25. I definitely agree. Toddlers looked up to us, they want our full attention, The good humor, affection, and trust we show our child when speaking to them will make them want to listen to us, because they know that we love them and they are very special to us.It is also important that we have to be firm when it comes to discipline. Thanks for a very informative post.

  26. The last point really stood out to me. I continually want my toddler to keep still, & act almost grown up at times.,especially when we’re away from home at a restaurant

  27. Great advice for new parents. We really should be aware of our actions as this has an impact on our children. This is a great read for all parents. Thanks for sharing.

  28. Love this post. I have problems every now and again with my 23 month old and every now and again, we get stuck in a bad cycle of screaming and I need to remind myself to RESET: start again the next day, be a nicer mama, see if there’s a change. And more often than not, all is right with the world. I do feel guilty, but I also know it’s so normal and not to beat myself up over it. Just start again, begin the new day with extra gusto. I know the lil munchkin forgives me 🙂

  29. I am very interested to stop and work on these things at home with my children. I have a 4 year old (G), a 2 year old (B), and a 3 month old (B). Being a full time working mother with occasional extra hours, I come home exhausted and frustrated from work most of the time. Unfortunately, the frustration shows through a bit more than I like which in turn causes tension throughout the whole house. Luckily, I have some time off soon to start working on my behavior towards/with my children. Thank you so much for posting this. It has been very insightful and I hope we can all adjust well.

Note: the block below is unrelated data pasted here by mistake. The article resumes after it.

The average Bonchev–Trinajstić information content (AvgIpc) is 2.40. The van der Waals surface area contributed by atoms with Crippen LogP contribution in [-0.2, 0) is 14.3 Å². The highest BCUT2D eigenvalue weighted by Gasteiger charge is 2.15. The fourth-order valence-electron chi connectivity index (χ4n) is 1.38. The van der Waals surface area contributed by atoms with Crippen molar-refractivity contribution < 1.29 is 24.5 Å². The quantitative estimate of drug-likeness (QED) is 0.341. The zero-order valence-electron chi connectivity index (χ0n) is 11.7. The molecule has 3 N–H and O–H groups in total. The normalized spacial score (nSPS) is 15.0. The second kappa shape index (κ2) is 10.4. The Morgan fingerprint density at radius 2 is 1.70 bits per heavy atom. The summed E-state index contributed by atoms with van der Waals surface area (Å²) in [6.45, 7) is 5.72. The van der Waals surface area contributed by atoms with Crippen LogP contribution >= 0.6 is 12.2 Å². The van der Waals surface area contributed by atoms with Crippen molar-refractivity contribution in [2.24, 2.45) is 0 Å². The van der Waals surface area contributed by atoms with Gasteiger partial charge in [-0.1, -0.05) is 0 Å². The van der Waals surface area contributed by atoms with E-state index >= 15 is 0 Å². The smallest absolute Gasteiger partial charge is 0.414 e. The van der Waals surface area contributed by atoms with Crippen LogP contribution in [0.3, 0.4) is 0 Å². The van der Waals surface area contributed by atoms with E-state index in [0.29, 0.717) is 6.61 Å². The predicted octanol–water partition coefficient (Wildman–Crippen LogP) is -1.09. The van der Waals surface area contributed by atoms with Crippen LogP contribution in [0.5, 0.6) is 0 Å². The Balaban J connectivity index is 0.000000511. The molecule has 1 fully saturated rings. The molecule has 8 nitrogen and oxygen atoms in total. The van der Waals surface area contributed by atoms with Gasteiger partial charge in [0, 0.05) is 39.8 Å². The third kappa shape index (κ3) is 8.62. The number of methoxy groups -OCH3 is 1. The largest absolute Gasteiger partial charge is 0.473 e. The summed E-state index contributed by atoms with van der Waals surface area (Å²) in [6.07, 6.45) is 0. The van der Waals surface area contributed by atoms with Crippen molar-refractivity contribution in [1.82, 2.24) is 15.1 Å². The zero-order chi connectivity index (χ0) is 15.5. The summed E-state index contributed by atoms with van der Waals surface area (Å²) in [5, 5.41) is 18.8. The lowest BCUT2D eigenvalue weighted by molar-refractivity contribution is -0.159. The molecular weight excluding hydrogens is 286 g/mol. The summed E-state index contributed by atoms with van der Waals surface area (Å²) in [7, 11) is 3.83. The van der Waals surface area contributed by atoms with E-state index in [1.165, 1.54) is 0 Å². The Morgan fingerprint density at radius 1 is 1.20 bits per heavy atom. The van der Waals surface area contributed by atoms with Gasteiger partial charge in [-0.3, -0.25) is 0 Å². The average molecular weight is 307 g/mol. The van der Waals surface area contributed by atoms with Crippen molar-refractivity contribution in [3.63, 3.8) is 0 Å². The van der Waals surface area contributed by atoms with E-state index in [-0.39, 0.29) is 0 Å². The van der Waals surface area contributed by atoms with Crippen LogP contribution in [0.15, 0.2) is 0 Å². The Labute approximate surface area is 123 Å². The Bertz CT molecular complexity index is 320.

30. Wat can I do to help 6 year old grandson with ADHD problems as long as we are giving him all our attention he is wonderful. Very intelligent scored high on IQ test but just melts Down sometimes for nothing or so it seems. Your articles and responses are right on but sometimes you have to

  31. My toddler (almost 2 yo) just melted down because I was asking her to help me pick up each toy before she brought out a new one to play with. I was giving her my undivided attention during play time but she did not want to cooperate with picking up a piece of her train on the floor so I took it away when she started swatting pieces off of it. We just moved to a new city so I know that this has something to do with her acting out in general this last week, so I wonder if I was too harsh in taking the toy away…? At what age should I start expecting her to listen to instruction? TIA!!

    • I personally don’t think you were too harsh in taking the toy away. I’m wondering if you could somehow make the cleaning up part of a game. Maybe you could sing some silly little song every time one toy is being put away so another one can be chosen. Just an idea! It might help make cleaning up not seem like such a bad thing to your toddler.

  32. Hi, I have 21 months old and he lately start misbehaving so I don’t know how to handle. I read a lot about toddler tantrum but handle its not easy as reading. I will appreciate if you could help me find correct approach when my son doesn’t want to dress up/go back home/brush teeth etc. I tell him more than 20 times but he doesn’t do.if I push him he start crying hitting throwing stuff. its hard to hold my temper.